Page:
Interior Health invests $12 million in PACS
KELOWNA, B.C. – Picture this! A broken limb mending and
monitored miles from where it was set... a surgeon tracking the growth
of a tumour from diagnosis to surgery. Interior Health is in this
picture – spending $12 million to create a Picture Archiving and
Communications System (PACS).
Building upon the existing success of the imaging system in the Thompson
Cariboo, PACS allows physicians to access images of their patients from
virtually anywhere in Interior Health, and images are archived so that
they are quickly accessible for review and transfer to any site within
IH at any time of the day or night.
This significantly improves access to healthcare for patients in smaller
communities. It will be the first time in British Columbia that a
patient's images are directly linked into their Electronic Health
Here's how one doctor explains the benefits of these images for her
"PACS will mean that I can correlate a patient's tests done at other
facilities in IH with the ones done here," stated Dr. Sue Babensee, a
radiologist at Kootenay Boundary Regional Hospital in Trail, B.C.
"For example, if a patient breaks her arm at a baseball tournament in
Penticton, has x-rays and the arm set there, then returns to Trail, we
can do the follow-up x-ray and make a direct comparison with the x-ray
taken in Penticton. That x-ray will be immediately accessible on the IH
PACS system, so we don't have to wait for a copy of the x-ray to be sent
from Penticton. This increases the timeliness and quality of that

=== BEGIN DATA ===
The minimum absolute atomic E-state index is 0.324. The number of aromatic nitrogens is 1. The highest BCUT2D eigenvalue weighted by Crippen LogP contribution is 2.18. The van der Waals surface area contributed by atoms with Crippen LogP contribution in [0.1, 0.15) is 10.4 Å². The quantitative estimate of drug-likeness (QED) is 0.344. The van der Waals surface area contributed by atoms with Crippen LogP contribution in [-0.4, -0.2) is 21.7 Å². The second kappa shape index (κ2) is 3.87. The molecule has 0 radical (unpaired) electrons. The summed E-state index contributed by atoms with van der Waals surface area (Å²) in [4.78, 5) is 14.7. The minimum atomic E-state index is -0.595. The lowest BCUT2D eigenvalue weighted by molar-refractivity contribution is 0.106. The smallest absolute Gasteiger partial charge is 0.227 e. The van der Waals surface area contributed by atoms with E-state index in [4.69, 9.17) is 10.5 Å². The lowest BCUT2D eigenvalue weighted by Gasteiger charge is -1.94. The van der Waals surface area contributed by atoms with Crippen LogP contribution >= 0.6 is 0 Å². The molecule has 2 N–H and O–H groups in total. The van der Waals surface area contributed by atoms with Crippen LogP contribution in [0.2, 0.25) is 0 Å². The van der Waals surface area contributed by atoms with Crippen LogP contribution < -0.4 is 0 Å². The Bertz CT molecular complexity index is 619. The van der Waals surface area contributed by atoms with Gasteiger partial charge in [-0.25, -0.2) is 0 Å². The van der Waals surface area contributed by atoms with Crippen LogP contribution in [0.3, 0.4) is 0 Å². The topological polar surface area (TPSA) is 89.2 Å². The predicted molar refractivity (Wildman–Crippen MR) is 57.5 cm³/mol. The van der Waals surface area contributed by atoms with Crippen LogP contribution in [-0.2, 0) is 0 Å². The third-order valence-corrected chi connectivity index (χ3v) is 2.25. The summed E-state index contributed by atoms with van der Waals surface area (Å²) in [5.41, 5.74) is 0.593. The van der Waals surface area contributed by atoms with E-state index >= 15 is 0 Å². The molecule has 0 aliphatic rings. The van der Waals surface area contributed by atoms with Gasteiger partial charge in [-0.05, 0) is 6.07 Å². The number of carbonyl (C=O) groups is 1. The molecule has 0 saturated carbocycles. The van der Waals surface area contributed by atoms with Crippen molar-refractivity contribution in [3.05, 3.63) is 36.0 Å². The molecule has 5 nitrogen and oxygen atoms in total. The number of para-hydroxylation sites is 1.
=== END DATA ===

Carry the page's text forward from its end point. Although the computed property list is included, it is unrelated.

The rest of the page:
"Another major advantage will be in treating cancer patients," adds Dr.
Babensee. "Say I detect a brain tumor during a scan of a patient here.
When that patient goes to Kelowna for surgery or radiation therapy, at
the moment they must take the printed scan with them -- and that's often
not returned to us. When we do a scan three months later, we no longer
have the original to compare it with. With this new system, nothing will
need to be printed and the oncologist and neurosurgeon in Kelowna will
have the same access to all diagnostic tests done as the patient's home
Interior Health is proud to be working with a BC-based organization for
the PACS acquisition. "McKesson Medical Imaging Group is headquartered
in Richmond, B.C., and its Horizon Medical Imaging PACS solution was
developed there. We look forward to a "Made in B.C." partnership," said
Chris Mazurkewich, chief operating officer for Interior Health's
The Central Okanagan Regional Hospital District, the Kootenay East
Regional Hospital District, the West Kootenay Boundary Regional Hospital
District, the North Okanagan Columbia Shuswap Regional Hospital District
and the Okanagan Similkameen Regional Hospital District are paying 40
percent of the $12 million cost of this project
The $12 million investment is one of a series of capital expenditures
within Interior Health made to improve patient care. More than $35
million has been invested in the last 2 years to purchase diagnostic
equipment, including 10 Ultrasounds, 2 CT Scanners, 16 X-Ray systems, 4
Gamma Cameras and 4 mobile C-arms.
Additionally, IH has invested over $7.5 million in ceiling lifts and
beds to improve both patient care and staff safety. $27 million is being
invested across the region to create 150 new mental health beds and $4
million for six Primary Health Care centres in Enderby, Kimberley,
Sparwood, Kaslo, Slocan and Kamloops.